3. How strong is the USD these days?
John: The exchange rate between the U.S. dollar and the Russian ruble can fluctuate considerably throughout the day. At present, the rate is between 73-75 rubles to the dollar. In the morning the rate can be 73.50, in the afternoon 75, and then back to 73.50 at the end of the day. To give some perspective, a two-liter bottle of cola is around 129 rubles, or about $1.75. A half-liter bottle is going to be around 50 rubles, or .68 cents. A liter of 95 gas is around 46 rubles, or about $2.35 for a U.S. gallon (1 US gallon = 3.78 liters). A Big Mac in Moscow costs 135 rubles, or about $1.82.
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4. What’s the first dish and/or beverage you most like to introduce visitors to?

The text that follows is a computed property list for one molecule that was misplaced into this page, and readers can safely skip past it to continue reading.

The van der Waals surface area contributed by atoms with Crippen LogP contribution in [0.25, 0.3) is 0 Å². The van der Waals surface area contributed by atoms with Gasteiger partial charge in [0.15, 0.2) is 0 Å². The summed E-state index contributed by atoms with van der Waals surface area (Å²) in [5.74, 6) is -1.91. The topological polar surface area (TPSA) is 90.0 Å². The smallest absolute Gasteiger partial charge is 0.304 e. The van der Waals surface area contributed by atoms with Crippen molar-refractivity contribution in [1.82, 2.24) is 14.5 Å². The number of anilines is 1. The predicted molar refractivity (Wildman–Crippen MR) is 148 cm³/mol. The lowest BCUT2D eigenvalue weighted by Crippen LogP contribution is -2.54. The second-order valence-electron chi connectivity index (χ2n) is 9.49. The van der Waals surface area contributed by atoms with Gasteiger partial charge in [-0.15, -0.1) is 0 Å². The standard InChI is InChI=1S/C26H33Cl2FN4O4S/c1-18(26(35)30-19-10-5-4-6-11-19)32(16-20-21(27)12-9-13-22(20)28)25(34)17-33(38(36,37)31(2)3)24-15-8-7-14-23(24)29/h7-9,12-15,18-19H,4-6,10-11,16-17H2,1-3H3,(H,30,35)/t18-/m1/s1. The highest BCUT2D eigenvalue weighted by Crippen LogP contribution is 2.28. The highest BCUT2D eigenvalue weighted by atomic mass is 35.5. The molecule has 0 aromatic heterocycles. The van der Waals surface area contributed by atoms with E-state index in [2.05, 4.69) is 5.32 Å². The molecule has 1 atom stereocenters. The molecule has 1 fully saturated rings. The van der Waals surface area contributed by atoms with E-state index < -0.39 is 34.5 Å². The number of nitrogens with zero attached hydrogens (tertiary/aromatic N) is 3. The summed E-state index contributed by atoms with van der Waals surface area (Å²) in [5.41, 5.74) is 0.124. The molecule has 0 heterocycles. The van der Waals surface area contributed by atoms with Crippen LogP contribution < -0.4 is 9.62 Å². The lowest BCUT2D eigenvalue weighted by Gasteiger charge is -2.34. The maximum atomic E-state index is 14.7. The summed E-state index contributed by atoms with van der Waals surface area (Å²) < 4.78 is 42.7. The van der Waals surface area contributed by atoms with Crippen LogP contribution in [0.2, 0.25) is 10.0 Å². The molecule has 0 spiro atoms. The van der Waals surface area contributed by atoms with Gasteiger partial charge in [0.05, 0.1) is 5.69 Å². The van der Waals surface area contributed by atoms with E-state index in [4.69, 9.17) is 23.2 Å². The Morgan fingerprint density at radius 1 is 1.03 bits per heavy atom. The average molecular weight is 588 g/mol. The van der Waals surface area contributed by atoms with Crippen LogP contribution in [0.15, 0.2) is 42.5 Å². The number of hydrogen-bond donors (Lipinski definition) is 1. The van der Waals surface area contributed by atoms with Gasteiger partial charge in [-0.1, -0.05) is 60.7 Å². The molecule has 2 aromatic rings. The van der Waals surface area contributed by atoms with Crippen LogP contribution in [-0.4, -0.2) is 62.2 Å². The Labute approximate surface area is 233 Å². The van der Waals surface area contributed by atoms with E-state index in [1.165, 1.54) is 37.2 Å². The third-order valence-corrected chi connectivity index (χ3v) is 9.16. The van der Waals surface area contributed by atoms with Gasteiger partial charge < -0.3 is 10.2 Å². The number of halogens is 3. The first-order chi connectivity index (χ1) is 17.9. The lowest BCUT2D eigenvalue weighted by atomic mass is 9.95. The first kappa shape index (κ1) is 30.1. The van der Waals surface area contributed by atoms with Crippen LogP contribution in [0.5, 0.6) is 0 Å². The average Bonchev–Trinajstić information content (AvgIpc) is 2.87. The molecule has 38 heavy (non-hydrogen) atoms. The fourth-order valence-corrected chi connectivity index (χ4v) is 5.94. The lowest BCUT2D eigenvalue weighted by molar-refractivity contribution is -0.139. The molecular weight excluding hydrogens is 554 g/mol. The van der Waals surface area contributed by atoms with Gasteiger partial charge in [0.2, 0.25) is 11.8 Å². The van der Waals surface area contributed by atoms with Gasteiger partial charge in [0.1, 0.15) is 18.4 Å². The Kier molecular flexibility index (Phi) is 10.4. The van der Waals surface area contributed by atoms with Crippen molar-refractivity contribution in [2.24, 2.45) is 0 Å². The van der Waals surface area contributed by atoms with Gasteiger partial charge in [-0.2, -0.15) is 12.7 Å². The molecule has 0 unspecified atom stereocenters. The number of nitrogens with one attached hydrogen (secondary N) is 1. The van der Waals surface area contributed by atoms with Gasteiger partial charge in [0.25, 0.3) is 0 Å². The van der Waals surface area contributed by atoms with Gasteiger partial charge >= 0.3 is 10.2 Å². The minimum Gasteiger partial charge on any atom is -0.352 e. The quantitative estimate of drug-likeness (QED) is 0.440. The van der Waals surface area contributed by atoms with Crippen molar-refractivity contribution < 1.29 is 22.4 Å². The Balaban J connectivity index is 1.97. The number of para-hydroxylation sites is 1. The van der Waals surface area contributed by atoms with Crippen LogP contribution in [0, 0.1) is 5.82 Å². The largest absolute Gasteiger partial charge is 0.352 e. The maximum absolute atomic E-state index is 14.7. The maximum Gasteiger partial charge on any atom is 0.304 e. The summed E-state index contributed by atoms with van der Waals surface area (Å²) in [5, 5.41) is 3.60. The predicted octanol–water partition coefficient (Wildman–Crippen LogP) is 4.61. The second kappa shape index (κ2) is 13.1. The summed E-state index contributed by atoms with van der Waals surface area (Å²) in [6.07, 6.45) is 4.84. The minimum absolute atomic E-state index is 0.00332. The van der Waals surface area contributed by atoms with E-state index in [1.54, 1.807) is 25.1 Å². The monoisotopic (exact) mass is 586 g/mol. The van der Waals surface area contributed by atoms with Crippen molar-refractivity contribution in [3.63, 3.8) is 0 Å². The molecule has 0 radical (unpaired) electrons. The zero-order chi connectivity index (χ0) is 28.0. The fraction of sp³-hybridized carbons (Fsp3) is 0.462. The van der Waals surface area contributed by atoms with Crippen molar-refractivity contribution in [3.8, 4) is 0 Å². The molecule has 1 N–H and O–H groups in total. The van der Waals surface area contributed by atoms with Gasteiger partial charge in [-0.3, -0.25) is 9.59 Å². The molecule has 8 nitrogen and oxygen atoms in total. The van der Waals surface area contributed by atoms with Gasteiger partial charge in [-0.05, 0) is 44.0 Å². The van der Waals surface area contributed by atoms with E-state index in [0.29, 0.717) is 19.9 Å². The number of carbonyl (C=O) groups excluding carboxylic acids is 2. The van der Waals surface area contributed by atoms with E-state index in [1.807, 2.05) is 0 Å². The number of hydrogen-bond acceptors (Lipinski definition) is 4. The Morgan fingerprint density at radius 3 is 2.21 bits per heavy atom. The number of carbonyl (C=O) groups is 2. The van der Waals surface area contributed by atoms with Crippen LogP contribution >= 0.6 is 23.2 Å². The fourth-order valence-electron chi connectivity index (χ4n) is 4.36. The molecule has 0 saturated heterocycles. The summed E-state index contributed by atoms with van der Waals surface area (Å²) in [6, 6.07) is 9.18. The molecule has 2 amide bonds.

John: The drink that I would first introduce visitors to in Russia is called kvas. Now comes the difficult part. How to describe the taste of kvas? Well it is for sure not your typical Coke or Pepsi. One translation described kvas as being a traditional Slavic sour drink, which is prepared on the basis of fermentation from flour and malt (rye, barley) or from dry rye bread, sometimes with the addition of odorous herbs, honey, or honeycombs. Kvas can also be prepared from beets, fruits, or berries. I would call kvas a fuzzy, brown-colored drink that tastes a lot like dark bread, but in a liquid form, and is lightly alcoholic. Kvas may be about 1 or 2 proof when it comes to alcohol, or around 0.5-1% as it is a fermented drink.